The selective prosecution of Vick aside, the further question remains: does any government have the right to legislate against entertainment simply because some people find it cruel and repellent?
Yes of course, How completely unenlightened it is that people would wish to see laws based upon mores! We all know that laws should instead be based upon libertarian axioms, and that these axioms should always be interpretable as favouring both support for Israel, and support for wars for Israel's sole benefit. Her neocon husband Conrad (now on his way to jail), got a British peerage only to show up once in the House of Lords only once, in order to vote for involvement in the Iraq war.

Anonymous said...


The awful thing about Vick's case is that the consequences would have been far, far less, had he simply, say, beat the hell out of his wife a few times. Or beaten the hell out of some random strangers. That sort of thing is forgiven football stars all the time, if nobody ends up dead.

But mistreat dogs, and you've had it. The dogfighting is nasty, but treating it as more important than hurting people is nuts.

Anonymous said...

The death penalty is debated frequently, but seldom do you hear the best justification for it -- as a way to prevent witness-killing, as this bastard attempted.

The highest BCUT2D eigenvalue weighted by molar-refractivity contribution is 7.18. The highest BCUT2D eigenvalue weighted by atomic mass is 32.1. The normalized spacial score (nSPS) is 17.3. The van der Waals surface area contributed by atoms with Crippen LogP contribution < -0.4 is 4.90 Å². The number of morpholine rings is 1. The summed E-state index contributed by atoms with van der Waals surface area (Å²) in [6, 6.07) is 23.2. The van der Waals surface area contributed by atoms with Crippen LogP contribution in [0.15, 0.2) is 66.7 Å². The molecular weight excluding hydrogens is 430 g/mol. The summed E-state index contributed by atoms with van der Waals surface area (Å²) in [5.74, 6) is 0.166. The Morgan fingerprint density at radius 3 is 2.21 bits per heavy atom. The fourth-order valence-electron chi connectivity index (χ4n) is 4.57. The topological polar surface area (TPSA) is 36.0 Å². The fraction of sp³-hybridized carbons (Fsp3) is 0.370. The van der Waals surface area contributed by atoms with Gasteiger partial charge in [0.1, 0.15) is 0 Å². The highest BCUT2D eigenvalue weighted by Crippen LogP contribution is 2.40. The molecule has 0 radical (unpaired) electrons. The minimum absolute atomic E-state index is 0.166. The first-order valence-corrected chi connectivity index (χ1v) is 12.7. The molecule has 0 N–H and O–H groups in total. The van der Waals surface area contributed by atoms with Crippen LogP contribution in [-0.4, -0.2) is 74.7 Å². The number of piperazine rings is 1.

The death penalty seems it would be most useful as a bargaining chip (of course to use it as such, you would actually have to have the occasional execution).

Since so many cases are settled without a trial, the prosecutor needs something to give in order to get a guilty plea. If capitol punishment is on the table he can offer life instead of death. If off the table the only thing he can offer is less than life - or else take the expense and risk of a full blown trial. There are trade-offs, but you probably get more life imprisonment for murderers when capital punishment is an option.

That's a study you could do state-by-state. Which states have higher rates of murderers in prison for life - those with or without the death penalty?

Another argument against the death penalty is that it's too expensive, with the way the appeals process drags on. But I suspect that states with it get their money back with interest when more murderers cop a plea and avoid trial altogether.